Choices are great ways to support self-help skills and social-emotional development as well as cognitive development.  Choices empower children and provide opportunities to problem solve and apply critical thinking skills necessary for life success.  In our last blog post we talked about ways to support self-help skills in young children, so with that note we would like to also add the following to support choices. 

Activities to promote choices:

  • Using the ASL word “WHICH” whenever you provide two acceptable options.

  • Give simple choices to your child and work up to more challenging ones as they mature and develop, i.e. which color shirt would you like to wear?  The blue one or the yellow one?  Depending on your child’s age you can even incorporate the color words in ASL.
 yellow
 Blue I
  • Also provide opportunities to make choices about food and activities or games to play, letting your child take the lead in making choices enhances independent skills, self-confidence, and builds self-esteem. 

Another way to provide opportunities to practice self-help skills is by helping children learn to get dressed by themselves.  A great way to support this development is by talking them through the process and telling them what is happening, i.e. let’s put your shirt on, first your right arm and now your left arm.  Provide lots of opportunity to learn how to get dressed in play or for real and don’t forget to add in the ASL signs for clothes.  Have young children practice self-help skills that lead to developing fine motor skills such as:

  • ZippingSigning Smart
  • Buttoning
  • Putting on coats to keep warm
  • Pulling up pants/shorts
  • Putting on shirts

And a fun song to sing while you get dressed adapted from Signing Smart with Babies and Toddlers by Michelle Anthony & Reyna Lindert

 This Is the Way…”
(Tune: Mulberry Bush)

This is the way we change the diaper,
change the diaper, change the diaper,
This is the way we change the diaper,
In the bedroom (or) on your changing pad (or)
Right before your bath

Shoes, Shoes, Put On Your Shoes

 Shoes, shoes, put on your shoes,
Put on your shoes like mommy,
Shoes, shoes, put on your shoes,
Put on your shoes like daddy

You can change the word to the song to make it match what you are doing, i.e. putting on your shirt, etc.  This song can also be used for other routines such as clean-up time and brushing teeth too.

Remember that combining ASL signs, spoken words, and the objects will reinforce the understanding and build a strong vocabulary.  So go enjoy yourself and have fun teaching about making choices!

Happy Signing

 

The Wonderful Colors of Fall

As we start heading into Fall it is a great time to go outside and explore the wonderful world of nature with young children.  Take time to play in the dirt, pick up rocks, leaves, or pine cones (especially if you live or travel up north) and go for a hike or walk.  This is a great time to explore colors and connect them to nature.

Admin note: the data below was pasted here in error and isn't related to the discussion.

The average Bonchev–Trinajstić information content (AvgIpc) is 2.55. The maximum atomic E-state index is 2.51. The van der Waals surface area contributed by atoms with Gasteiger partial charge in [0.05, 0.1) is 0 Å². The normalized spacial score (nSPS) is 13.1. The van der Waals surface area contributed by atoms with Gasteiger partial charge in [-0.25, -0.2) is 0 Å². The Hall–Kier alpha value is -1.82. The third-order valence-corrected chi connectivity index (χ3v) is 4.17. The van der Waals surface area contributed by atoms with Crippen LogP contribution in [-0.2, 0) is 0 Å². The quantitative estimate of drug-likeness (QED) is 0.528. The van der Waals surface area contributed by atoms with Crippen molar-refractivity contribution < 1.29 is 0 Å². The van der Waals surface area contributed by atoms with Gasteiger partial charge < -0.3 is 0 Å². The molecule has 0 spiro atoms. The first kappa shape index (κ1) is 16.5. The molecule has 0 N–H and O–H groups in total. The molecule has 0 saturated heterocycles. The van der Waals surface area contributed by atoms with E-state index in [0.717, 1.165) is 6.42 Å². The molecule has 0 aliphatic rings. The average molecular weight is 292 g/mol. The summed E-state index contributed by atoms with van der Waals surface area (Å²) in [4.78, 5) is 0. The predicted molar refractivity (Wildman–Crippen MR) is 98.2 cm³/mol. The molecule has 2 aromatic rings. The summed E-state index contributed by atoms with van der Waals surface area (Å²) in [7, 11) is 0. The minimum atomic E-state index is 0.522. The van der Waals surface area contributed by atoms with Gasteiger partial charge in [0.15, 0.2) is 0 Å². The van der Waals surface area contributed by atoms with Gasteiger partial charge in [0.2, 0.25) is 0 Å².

Some of our favorite Fall signs are:Fall Colors

  • Tree
  • Rock
  • Wind
  • Rain
  • Play
  • Red
  • Brown
  • Green
  • Orange
  • Yellow

 

Activities to enhance your Fall vocabulary:

  • Make a book about colors, choose your child’s favorite objects, i.e. foods, nature, toys and have them connect the color of the object to the color word.
  • Go on a nature hike and collect colorful items in nature.  Talk about what you see, feel, smell, hear, and taste (if applicable).  Connecting nature to the senses and the colors is a wonderful way to make an in-depth connection to vocabulary.
  • After your nature hike have your children bring back their treasures from nature and add them to an exploration center with magnifying glasses for a continued experience.
  • Paint outside with color water.  Use food coloring in water to make the water your child’s favorite color.
  • Collect leaves and use them for leaf rubbings.
  • Read stories about Fall and the changing of the leaves, i.e. Leaf Man or Red Leaf Yellow Leaf by Lois Ehlert or We’re Going On a Leaf Hunt by Steve Messenger.

Leaf Man

Also, don’t forget to visit Teacher’s Notebook or Teacher’s Pay Teachers for great color lessons and writing activities to support developing literacy skills. 

The Colors of Fall Dance

Here is a fun activity for you to do… Just gather us some colorful streamers of orange, yellow, red, green and brown crepe paper and then get out your music player and make sure you have some inspirational Fall classical music. Some suggestions include Vivaldi’s “Four Seasons” or Tchaikovsky’s “The Seasons”, here is a link to The Seasons, The Hunting Song for September.

Now follow these directionsRed Leaf Yellow Leaf

  • Give each child a different color streamer and tell them use their imagination and pretend to be leaves falling from the tree.  You may say to the children, “Watch out here is a strong wind and now little leaves we are twirling and floating to the ground.”
  • Before you get started you may read a story about leaves and fall colors such as Red Leaf, Yellow Leaf by Lois Ehlert.  Then ask the children how do you think leaves fall to the ground fast, slow …?  You may also say, “Can you show me how leaves fall to the ground with your streamers”?
  • Now turn on the classical music and have fun watching your little ones dance around being falling leaves!

Happy Signing